Can we possibly keep up with that? What we’ve achieved with a domestic chicken is the perfect example. The average supermarket chicken today is four times as big as its 1950s counterpart, yet the demand for more chicken meat continues. It doesn’t seem possible that the birds can continue to grow. Today’s nestling chick is converted into a five-pound adult in just six weeks. The modern chicken breast is 80 percent bigger than it was a few decades ago. The faster the bird grows and the heavier it gets, the further removed from nature it becomes.
This trend cannot continue for humane reasons either. As it is, factory farm chickens today may live their lives in an area the size of a piece of paper. They develop myriad health issues related to their unnatural size, too. Could the chicken reach a dead end? I’m sure there will always be chickens, but it’s hard to see how much further they can go.
What about substitutes? Plant-based chicken, for example, is possible, but it requires a pretty significant cultural shift. Lab-grown chicken meat is a great idea, but very early in its development. Lab-grown chicken has been okayed in the United States, and lab-grown chicken nuggets are already being sold in Singapore.
What about substituting protein by eating insects? Talk about significant cultural shifts. We have to remember, though, that hundreds of millions of people incorporate insect protein into their diets.
3. The line between human brains and computers may get smaller, but it will not disappear.
Elon Musk recently announced that his company, Neuralink, was looking to recruit their first human subject for a brain implant. The typical subject might be someone who’s lost the ability to speak after a stroke or neuromuscular disease. The implant is about the size of a dime made of metal, and once it’s set in the skull, its thousand or so electrodes begin to record the brain activity of the subject. The goal is to train a computer to recognize what the patient is trying to do or say and intervene to make that happen, whether it’s moving a cursor or generating spoken words.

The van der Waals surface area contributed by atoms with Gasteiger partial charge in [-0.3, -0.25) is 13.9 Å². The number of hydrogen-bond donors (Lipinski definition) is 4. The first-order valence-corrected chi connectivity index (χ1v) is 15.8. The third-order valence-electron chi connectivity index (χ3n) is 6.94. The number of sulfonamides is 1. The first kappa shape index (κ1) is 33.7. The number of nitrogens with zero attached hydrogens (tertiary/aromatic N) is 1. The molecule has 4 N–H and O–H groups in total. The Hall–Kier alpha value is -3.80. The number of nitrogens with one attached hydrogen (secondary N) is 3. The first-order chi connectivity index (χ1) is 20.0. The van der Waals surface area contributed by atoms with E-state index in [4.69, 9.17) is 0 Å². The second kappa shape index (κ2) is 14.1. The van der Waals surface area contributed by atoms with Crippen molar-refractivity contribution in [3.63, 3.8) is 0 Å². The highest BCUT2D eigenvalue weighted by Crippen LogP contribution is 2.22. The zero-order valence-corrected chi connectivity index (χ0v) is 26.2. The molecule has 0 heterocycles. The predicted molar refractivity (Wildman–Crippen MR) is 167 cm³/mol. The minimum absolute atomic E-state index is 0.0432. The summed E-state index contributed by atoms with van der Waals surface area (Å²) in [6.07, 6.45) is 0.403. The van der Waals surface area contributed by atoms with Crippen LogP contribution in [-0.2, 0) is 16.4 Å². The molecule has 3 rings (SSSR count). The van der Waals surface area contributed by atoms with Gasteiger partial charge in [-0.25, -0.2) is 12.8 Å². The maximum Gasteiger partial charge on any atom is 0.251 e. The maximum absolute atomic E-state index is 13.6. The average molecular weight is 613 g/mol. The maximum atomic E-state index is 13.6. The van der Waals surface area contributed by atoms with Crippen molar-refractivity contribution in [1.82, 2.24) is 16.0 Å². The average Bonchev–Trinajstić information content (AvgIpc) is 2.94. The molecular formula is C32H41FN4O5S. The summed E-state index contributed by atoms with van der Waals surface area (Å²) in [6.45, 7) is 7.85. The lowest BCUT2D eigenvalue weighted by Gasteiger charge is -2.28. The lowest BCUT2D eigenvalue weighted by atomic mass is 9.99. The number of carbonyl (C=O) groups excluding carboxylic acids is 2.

“Ones and zeros do not replicate the brain’s working in any way.”
Not surprisingly, Musk didn’t stop there. He went on to elaborate that the implant would bring us a step closer to “enhancing broadband connections between humans or between humans and AI.” What does that mean? The human-to-human part boggles my mind, maybe because I don’t have an implant. Does that mean I’d know what you’re thinking, or worse, you’d know what I’m thinking?
But the human-to-AI claim is consistent with what a number of technophiles and some who aren’t tech-savvy would like to accomplish in the long-term. That is to establish a robust connection between a human brain and AI, such that the entire contents of the brain could be uploaded to the cloud, and that person would then exist in two forms, biological and technological.
Is this even possible? With brain implants, it is already possible to understand a person’s thoughts to some extent and translate them, but there are many hurdles. Ones and zeros do not replicate the brain’s working in any way, despite what chatbots might have persuaded you. While you could argue that the calculating speed of the brain is well within the capacity of computers, the range of human thought might not be. Founding editor of Wired magazine, Kevin Kelly, is certain about that. He says, “No one entity will do all that we do better.”
4. If you write a book about the future, you must write about the flying car.
Where’s the flying car? The Jetsons had them. The thing is, it’s probably within reach, at least technologically. But it might be out of reach for reasons that are beyond its control.
First, there have been flying cars for more than a century. The first was built in 1917, just nine years after the Wright Brothers flew for the first time. It was called the Auto Plane.